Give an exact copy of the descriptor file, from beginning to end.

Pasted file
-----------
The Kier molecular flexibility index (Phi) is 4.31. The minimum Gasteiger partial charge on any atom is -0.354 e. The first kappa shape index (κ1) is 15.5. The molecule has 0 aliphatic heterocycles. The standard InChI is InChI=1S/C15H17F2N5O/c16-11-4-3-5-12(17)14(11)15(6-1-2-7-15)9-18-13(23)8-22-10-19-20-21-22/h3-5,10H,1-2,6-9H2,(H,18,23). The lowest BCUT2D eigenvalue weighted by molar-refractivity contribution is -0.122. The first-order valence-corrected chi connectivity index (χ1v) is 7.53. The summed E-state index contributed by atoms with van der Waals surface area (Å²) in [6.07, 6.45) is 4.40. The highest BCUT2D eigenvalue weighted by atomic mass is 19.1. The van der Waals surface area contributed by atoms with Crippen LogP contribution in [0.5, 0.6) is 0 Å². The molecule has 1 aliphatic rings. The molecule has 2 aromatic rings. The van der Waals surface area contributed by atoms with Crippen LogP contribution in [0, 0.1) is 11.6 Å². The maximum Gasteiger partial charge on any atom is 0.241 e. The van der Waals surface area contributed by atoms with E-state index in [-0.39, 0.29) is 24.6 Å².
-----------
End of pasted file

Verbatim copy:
The Kier molecular flexibility index (Phi) is 4.31. The minimum Gasteiger partial charge on any atom is -0.354 e. The first kappa shape index (κ1) is 15.5. The molecule has 0 aliphatic heterocycles. The standard InChI is InChI=1S/C15H17F2N5O/c16-11-4-3-5-12(17)14(11)15(6-1-2-7-15)9-18-13(23)8-22-10-19-20-21-22/h3-5,10H,1-2,6-9H2,(H,18,23). The lowest BCUT2D eigenvalue weighted by molar-refractivity contribution is -0.122. The first-order valence-corrected chi connectivity index (χ1v) is 7.53. The summed E-state index contributed by atoms with van der Waals surface area (Å²) in [6.07, 6.45) is 4.40. The highest BCUT2D eigenvalue weighted by atomic mass is 19.1. The van der Waals surface area contributed by atoms with Crippen LogP contribution in [0.5, 0.6) is 0 Å². The molecule has 1 aliphatic rings. The molecule has 2 aromatic rings. The van der Waals surface area contributed by atoms with Crippen LogP contribution in [0, 0.1) is 11.6 Å². The maximum Gasteiger partial charge on any atom is 0.241 e. The van der Waals surface area contributed by atoms with E-state index in [-0.39, 0.29) is 24.6 Å².